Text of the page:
Sustainability Report 2013

44

Health and safety at work Our Board of Directors has an Environment Committee, which has expanded its scope and is now called the Health, Safety and Environment committee, thus extending Senior Management’s ability to directly monitor activities and occupational health and safety matters. Petrobras’s organizational structure includes bodies specifically to manage health, safety and environmental aspects involved in activities developed by the different levels of management and our business areas. Operating units as well as administrative facilities have Internal Accident Prevention Commissions (local acronym CIPAs) to deal with health and safety aspects related to the specific activities of each business area and help to strengthen our occupational health and safety culture. CIPA and labor union representatives take part in commissions set up to investigate accidents. Accidents and diseases – We achieved the best annual numbers ever recorded for workplace accidents and fatalities as shown by the indicators for reportable incidents and fatal accident numbers which were down 21% and 69%, respectively, from 2012. These indicators consolidate data for both our employees and professionals employed by service providers. The reportable incidents indicator includes mild injuries (first aid cases). NUMBER OF FATAL ACCIDENTS 2009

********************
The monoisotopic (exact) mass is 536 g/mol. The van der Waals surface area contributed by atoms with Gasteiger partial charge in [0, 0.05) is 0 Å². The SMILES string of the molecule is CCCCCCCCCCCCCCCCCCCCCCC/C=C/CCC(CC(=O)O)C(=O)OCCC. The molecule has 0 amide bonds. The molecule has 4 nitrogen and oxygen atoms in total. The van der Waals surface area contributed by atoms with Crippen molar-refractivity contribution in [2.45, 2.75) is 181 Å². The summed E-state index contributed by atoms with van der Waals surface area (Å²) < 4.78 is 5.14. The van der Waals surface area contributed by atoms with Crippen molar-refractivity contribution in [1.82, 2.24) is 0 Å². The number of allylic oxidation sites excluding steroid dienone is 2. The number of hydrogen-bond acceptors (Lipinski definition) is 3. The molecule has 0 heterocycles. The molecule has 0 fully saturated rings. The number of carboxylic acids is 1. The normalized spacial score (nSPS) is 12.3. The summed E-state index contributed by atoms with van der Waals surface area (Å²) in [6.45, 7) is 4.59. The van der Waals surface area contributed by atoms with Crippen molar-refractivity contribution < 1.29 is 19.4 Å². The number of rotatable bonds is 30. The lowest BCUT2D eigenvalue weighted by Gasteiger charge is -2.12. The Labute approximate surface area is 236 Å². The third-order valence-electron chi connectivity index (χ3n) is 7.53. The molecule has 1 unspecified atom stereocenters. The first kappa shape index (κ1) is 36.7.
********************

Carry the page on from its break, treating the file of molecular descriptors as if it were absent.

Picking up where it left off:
5.8

7

2010

5.9

10

2011

16

2012 2013

13 4

Number of Fatal Accidents

5.4 Total Reportable Accidents

6.7 6.8

2009 2010

928

1.08

2011

1.66

2012 2013

1.32

931 986 1.013

0.4

Rate of Fatal Accidents